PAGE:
Seems just about anyone can drive like Batman these days, if they have $1 million and 20,000 man-hours to spare. No doubt this Swedish man felt just like Bruce Wayne during those long three and a half years, except without the financial muscle of Wayne Enterprises or a wise-cracking Alfred to bring him tea during breaks.
The Honda N360 microcar was a modern marvel, sporting an all-alloy engine that could rev to 9000 rpm. The 360 cc unit only topped out at 45 hp, but at 1,100 pounds, the N360 could hit an astounding 81 mph. And that came in handy while sharing the highways of 1970 with Buicks the size of a Japanese prefecture. Now, Honda's recast the classic N360's iconic design as a thoroughly modern concept car, the EV-N. Though just as tiny, this concept was created with some of the company's latest e-tech.
Without any sort of approval from my girlfriend, I bought a 1984 diesel Mercedes-Benz through eBay. Two years later, the vehicle has provided me with nearly 10,000 miles of service on waste vegetable oil (WVO). The fuel may technically be free, but it has not come without a price. Here's how I converted my car, affectionately known as "Chance," to a veggie-oil roadster, and some of the hard-learned lessons I picked up along the way.
Imagine pulling into a service station, but instead of filling the tank with unleaded, you slide out your drained battery and -- for a fee -- slide in a fully charged one. It's a similar model to that many stores use for propane tanks, and it could one envisioned for Tesla's new Model S sedan. Edmunds Green Car Advisor reports the new model was designed with swappable batteries in mind, according to Tesla's outgoing director of vehicle engineering and manufacturing.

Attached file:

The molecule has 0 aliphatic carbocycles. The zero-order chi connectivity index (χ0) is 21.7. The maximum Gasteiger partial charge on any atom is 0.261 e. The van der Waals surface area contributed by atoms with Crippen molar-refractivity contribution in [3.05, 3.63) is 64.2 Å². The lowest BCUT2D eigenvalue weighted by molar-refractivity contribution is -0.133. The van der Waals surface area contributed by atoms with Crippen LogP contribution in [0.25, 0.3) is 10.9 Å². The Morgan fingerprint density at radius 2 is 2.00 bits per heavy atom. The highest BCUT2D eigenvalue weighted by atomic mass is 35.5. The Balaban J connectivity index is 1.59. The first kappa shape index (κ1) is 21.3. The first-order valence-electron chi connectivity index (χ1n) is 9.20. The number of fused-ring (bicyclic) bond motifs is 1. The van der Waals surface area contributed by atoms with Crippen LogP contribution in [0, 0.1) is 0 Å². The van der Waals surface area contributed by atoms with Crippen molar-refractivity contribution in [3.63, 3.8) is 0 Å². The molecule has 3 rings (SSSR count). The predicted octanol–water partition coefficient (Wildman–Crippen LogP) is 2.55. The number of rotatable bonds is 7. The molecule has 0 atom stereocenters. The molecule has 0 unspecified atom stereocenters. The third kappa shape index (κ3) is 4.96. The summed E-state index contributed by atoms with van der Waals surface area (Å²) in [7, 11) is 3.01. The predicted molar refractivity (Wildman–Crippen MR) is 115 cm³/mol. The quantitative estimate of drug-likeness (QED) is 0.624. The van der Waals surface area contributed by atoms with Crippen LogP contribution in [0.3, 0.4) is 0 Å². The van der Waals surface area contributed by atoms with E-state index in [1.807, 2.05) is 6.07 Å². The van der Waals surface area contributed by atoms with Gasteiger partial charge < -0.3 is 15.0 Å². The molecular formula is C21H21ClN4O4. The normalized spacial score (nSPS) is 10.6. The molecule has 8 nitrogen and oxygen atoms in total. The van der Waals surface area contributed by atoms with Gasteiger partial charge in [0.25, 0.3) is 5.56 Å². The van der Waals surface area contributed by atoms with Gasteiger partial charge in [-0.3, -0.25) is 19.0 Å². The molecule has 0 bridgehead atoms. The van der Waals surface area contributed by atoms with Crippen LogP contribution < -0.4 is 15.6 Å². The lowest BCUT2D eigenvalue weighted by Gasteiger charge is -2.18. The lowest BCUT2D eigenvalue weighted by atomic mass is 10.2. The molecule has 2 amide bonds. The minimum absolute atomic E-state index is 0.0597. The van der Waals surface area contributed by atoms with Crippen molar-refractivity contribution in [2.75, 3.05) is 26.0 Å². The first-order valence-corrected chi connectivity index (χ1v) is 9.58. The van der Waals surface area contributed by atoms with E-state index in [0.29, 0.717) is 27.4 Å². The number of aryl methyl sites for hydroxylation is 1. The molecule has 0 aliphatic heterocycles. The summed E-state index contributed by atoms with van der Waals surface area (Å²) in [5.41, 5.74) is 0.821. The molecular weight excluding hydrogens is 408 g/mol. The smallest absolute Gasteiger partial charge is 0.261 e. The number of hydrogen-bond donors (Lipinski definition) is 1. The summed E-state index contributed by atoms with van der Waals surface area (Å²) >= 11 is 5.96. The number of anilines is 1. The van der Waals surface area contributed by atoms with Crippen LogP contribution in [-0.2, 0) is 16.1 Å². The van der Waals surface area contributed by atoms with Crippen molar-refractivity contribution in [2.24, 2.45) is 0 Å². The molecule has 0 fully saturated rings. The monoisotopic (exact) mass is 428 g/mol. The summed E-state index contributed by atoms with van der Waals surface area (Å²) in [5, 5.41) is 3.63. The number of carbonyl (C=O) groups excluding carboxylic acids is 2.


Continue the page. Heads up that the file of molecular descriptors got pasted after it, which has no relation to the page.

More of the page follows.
As a fuel for cars, compressed natural gas hasn't exactly exploded in the US. Of all the major automakers, only Honda offers a CNG-powered car, buyers of which are eligible for a tax rebate and get a free pass on the carpool lane in most states. But proponents of CNG say the fuel that's common for buses and fleet vehicles is not only good for commuter cars, but for flamboyant customs as well.
A spokesperson for Fisker says the Karma, its electric sports car due out next year, will warn pedestrians by emitting a noise possibly "akin to a jet fighter."
Courtesy Fisker Automotive
By 2020, one in every five cars sold in the U.S. will be a hybrid electric vehicle. That's nice for the planet, but bad for pedestrians who can't hear the quiet vehicles' approach. Some automakers will equip hybrids with artificial engine sounds, but some drivers say that less noise pollution isn't such a bad thing. Here, a cheat sheet to the noisemaker debate.
Electric-vehicle startup Myers Motors already builds a one-seat electric car with three wheels. Now, the company says a new model is on the way with something extra novel -- a passenger seat. Dubbed the NMG2 (the first model is called NMG), the part-car-part-motorcycle will also get more storage space, creature comforts like air conditioning and a 60-mile range on a charge of its lithium-ion battery.
It's one of the simplest energy-storage devices known to man: The spring. Think of how a jack-in-the-box keeps hold of the mechanical energy it takes to compress that clown into the box, releasing it only when the weasel song reaches its climax. And that energy storage is a long-term proposition. The clown could likely sit, poised in that box in grandma's attic for 100 years, until some joker comes along, cranks the handle and, POP!
The sun doesn’t rise over the Black Rock Desert in Nevada; it ignites. One minute the blaze-orange glow of dawn is cascading down the sulfur-rich Jackson and Kamma mountain ranges, tinting the prehistoric lakebed a million shades of pink. The next, it’s full celestial throttle. By 6:30, the sun is blinding and the heat is ratcheting up.
In a high-velocity demonstration that proves green and badass can coexist in the same vehicle, Mission Motors has set a new speed record for electric motorcycles.
Topping out at 161 mph, the Mission One motorcycle beat out 70 percent of the gasoline-burning bikes during a recent event at the Bonneville Speedway in Utah.